Peugeot 207 is a small-medium French car and is substantially larger than the 206 it replaced in February 2007. People looking to keep clear of the madding crowd of car owners frequently opt for something from the Peugeot range. Though most 207s in Australia are owned by singles and couples, they can be used by families with young children.
It goes without saying that French flair is a major feature of the 207’s body and cabin styling. Yet interior space hasn’t been sacrificed for the sake of fashion. Peugeot designers are very clever at producing interiors that appear to be more spacious than they really are so there’s no feeling you’re travelling in a small car.
Boot space is good for this class and can be expanded by double-folding the back seats.
Ride comfort is excellent in a very French way and is a major feature of this when you talk to existing owners. Handling is precise and responsive though it doesn’t really fall into the hot-hatch category. That is until you explore the delightful little 207 GTi that’s aimed at keen drivers.
Peugeot 207 was initially sold as three- and five-door hatchbacks. A 207CC cabriolet joined the range a few months later, with a Touring station wagon being introduced in October 2007.
The Peugeot 207CC’s roof is fully automatic and can be opened and closed at speeds of up to 10 km/h. It has good space in the front seats but the back seats are for emergency use only. Only small children can be carried, and even then the front occupants will have to move their seats forwards, perhaps to the point of being cramped.
The wagon has a useful load area, but for some reason it never really did catch on with Aussie buyers.
Power comes from an interesting variety of engines:
There are 1.4-litre petrol units in two different formats, one an economy unit with 55 kW, the other producing 65 kW. A 1.6-litre petrol engine is sold with or without a turbocharger, power and torque outputs are 88 kW / 160 Nm, and 110 kW / 240 Nm respectively. Peak torque on the turbo-petrol engine begins at an impressively low 1400 rpm, then continues to 3500 rpm, even after it starts to taper off there’s still decent grunt on tap.
The 207 GTI’s power comes from a turbocharged variant of the 1.6-litre engine and peaks at 128 kW. Better still is the impressive torque graph. It reaches 240 Nm at a very low 1600 rpm and continues at that high level to 5000 revs. An over-boost function provides an additional 20 Newton metres for a few seconds in third, fourth and fifth gears for safer overtaking.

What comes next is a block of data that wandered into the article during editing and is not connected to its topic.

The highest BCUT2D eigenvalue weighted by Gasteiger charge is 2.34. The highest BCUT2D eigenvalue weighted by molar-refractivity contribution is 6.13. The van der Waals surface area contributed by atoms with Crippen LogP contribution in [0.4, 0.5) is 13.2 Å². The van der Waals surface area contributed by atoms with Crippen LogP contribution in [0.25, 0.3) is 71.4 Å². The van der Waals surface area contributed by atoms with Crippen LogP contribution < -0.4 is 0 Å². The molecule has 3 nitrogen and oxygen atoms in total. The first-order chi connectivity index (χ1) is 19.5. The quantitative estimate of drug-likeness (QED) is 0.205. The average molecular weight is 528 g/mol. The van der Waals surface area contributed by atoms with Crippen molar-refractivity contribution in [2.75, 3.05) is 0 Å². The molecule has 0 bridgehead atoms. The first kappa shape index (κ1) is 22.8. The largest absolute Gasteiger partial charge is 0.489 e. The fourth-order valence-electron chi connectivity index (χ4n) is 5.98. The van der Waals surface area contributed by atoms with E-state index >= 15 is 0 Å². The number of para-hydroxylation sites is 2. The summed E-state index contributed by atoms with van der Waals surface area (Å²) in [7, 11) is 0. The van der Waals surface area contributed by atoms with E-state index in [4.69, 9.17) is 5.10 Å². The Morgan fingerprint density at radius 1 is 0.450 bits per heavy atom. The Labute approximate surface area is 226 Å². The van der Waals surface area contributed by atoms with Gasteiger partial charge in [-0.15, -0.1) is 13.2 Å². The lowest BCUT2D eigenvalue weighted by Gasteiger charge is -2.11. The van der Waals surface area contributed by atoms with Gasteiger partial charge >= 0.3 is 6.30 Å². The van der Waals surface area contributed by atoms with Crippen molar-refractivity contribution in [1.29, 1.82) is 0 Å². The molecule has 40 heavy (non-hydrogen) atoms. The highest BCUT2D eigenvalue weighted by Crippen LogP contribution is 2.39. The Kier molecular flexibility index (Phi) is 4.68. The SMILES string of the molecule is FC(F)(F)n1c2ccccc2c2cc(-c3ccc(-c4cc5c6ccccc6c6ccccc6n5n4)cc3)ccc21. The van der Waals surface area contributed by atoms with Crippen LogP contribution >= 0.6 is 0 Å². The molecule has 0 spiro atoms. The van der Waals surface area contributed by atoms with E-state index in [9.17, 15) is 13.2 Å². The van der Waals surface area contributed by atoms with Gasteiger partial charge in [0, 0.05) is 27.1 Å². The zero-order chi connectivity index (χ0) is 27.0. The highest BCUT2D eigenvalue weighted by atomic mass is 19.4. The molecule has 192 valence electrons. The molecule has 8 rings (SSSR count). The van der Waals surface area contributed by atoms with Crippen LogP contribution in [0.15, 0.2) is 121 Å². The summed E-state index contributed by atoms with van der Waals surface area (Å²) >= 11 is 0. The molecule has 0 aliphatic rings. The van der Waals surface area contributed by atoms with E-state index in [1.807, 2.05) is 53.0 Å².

Peugeot was one of the earlier adopters of diesels in Australia. The 207 HDi is a 1.6-litre with a strong 240 Newton metres, it too has an additional 20 Nm on overboost.
Peugeot dealers aren’t that numerous downunder. Those who are here are generally in metro areas. However there are more in the country regions than you might expect. Perhaps a legacy of the old round Australia trials when the legendary Peugeot 203 impressed those living in the middle of nowhere.
Peugeot dealers are often long established and mechanics who have often worked on the marque for decades. Some specialist French and/or European repairers are highly regarded by Peugeot owners.
Insurance costs are about average for European cars in this class but premiums do vary more than normal so it’s worth shopping around. As always, make sure you’re comparing apples with apples.
The Peugeot 207 hatch was replaced by the 208 in October 2012, however the CC and touring wagon remained for a few months afterwards. The 208 will be featured in a future used-car article.
WHAT TO LOOK FOR
Peugeot 207 has significantly fewer problems than suffered by some Peugeots in the mid 1990s and early 2000s when the company went through a bad patch. But it’s still smart to have an expert do the final check up.
Check for previous body repairs, as city cars suffer from more than there fair of parking incidents and mild crashes.
Look at the left-front wheel as it’s often the first to suffer from hitting a kerb.
Make sure all items are working correctly, using the owner’s manual to try all the options makes this easy. No owner’s manual? Find out why not…
Engines should start quickly and idle smoothly within a few seconds of firing up.
Turbo-diesel engines aren’t the quietest but if one seems too bad there could be expensive hassles.
Similarly, too much turbo lag in a diesel could also mean there are troubles.
Manual gearboxes should be light in their changes, any crunch when changed quickly may indicate excessive wear. The third to second change is usually the first one to play up.
Or it might be a clutch problem, have it checked out. Or look for another car.
CAR BUYING TIP
Cars that are a bit of the ordinary are often owned by enthusiasts who form clubs. These guys and gals can be a great source of information.